Children’s books; Need heroes
You’re amazing children’s books need heroes. The heroes in your children’s books might have overcome fears. They may have even conquered a handicap. In my opinion, Parker Mantell is someone who should be hailed as a hero. He has a speech impediment which causes stuttering. But in spite of this affliction, he gave an extraordinary speech to his fellow graduating students. The reason I think Parker is a hero is that he worked diligently to overcome his fear of public speaking. Here’s an excerpt from his commencement address:
“As a person who stutters, I could be no more certain that in this room and in this hall are thousands of people who are far more talented at public speaking than I am,” said Mantell in his speech. “At the same time, I could be no more certain that the message I have to share is one that must be heard.” He continued, “Doubt, as has been observed, kills more dreams than failure ever will. Yet if doubt were to be a disease, its cure would be confidence. I am most proud to credit Indiana University with the confidence to apply for my various internships.”
Parker’s perseverance earned him internships with noted politicians: Governor Chris Christie, Congressman Eric Cantor, and Fox News. He is living proof that anything is possible if follow your dreams. He never let his fears take control.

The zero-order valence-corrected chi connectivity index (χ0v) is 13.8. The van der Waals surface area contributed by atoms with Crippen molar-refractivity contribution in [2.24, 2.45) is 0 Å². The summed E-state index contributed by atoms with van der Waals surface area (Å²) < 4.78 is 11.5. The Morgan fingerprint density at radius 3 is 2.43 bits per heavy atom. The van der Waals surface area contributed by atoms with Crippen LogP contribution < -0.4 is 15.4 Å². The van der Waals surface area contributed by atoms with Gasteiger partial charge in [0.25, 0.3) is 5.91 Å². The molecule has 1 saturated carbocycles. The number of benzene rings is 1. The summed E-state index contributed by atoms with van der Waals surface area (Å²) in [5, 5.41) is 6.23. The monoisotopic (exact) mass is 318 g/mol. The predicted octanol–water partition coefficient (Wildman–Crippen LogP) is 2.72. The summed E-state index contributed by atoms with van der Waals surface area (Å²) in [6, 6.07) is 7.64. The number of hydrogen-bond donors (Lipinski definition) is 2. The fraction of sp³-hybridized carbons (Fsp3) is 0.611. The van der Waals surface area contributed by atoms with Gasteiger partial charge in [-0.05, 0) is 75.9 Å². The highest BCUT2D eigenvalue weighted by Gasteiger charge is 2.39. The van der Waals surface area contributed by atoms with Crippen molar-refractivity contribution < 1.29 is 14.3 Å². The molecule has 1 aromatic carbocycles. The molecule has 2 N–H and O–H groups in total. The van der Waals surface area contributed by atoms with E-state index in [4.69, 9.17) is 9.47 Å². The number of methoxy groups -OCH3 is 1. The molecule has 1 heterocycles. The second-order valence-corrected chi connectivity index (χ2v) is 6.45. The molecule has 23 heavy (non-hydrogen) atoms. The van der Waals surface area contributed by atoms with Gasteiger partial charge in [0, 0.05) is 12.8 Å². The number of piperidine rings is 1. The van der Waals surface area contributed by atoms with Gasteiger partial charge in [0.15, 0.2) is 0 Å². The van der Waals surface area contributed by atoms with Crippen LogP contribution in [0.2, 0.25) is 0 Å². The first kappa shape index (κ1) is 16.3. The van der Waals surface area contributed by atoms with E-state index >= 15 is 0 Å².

If you want to write memorable children’s books be sure your characters are realistic. Kids will know that no one is perfect. It’s also helpful if your main character is about the age of your readers so they will connect. If your characters overcome challenges, your readers will cheer for them. They will feel happy about each victory and sympathize with every setback your character suffers. If you want to write great children’s books, never be paralyzed by your fears. Remember the inspiring example of Parker Mantell.
copyright 2014 DeanieHumphrys-Dunne